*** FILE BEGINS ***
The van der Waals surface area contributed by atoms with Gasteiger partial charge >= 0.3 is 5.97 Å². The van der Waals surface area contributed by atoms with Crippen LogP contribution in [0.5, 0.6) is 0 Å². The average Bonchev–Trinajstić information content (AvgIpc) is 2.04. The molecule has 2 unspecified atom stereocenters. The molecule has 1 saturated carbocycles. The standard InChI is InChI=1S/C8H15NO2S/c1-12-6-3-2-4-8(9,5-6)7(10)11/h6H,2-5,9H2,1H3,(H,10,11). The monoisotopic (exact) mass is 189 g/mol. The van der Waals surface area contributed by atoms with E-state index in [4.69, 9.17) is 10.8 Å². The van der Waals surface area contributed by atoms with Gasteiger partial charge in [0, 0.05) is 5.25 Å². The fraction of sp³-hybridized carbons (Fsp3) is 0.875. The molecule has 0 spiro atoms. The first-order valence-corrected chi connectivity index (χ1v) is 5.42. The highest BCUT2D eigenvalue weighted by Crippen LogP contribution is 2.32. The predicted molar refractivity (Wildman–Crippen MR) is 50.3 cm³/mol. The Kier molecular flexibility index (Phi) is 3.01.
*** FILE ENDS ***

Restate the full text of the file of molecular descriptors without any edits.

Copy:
The van der Waals surface area contributed by atoms with Gasteiger partial charge >= 0.3 is 5.97 Å². The van der Waals surface area contributed by atoms with Crippen LogP contribution in [0.5, 0.6) is 0 Å². The average Bonchev–Trinajstić information content (AvgIpc) is 2.04. The molecule has 2 unspecified atom stereocenters. The molecule has 1 saturated carbocycles. The standard InChI is InChI=1S/C8H15NO2S/c1-12-6-3-2-4-8(9,5-6)7(10)11/h6H,2-5,9H2,1H3,(H,10,11). The monoisotopic (exact) mass is 189 g/mol. The van der Waals surface area contributed by atoms with E-state index in [4.69, 9.17) is 10.8 Å². The van der Waals surface area contributed by atoms with Gasteiger partial charge in [0, 0.05) is 5.25 Å². The fraction of sp³-hybridized carbons (Fsp3) is 0.875. The molecule has 0 spiro atoms. The first-order valence-corrected chi connectivity index (χ1v) is 5.42. The highest BCUT2D eigenvalue weighted by Crippen LogP contribution is 2.32. The predicted molar refractivity (Wildman–Crippen MR) is 50.3 cm³/mol. The Kier molecular flexibility index (Phi) is 3.01.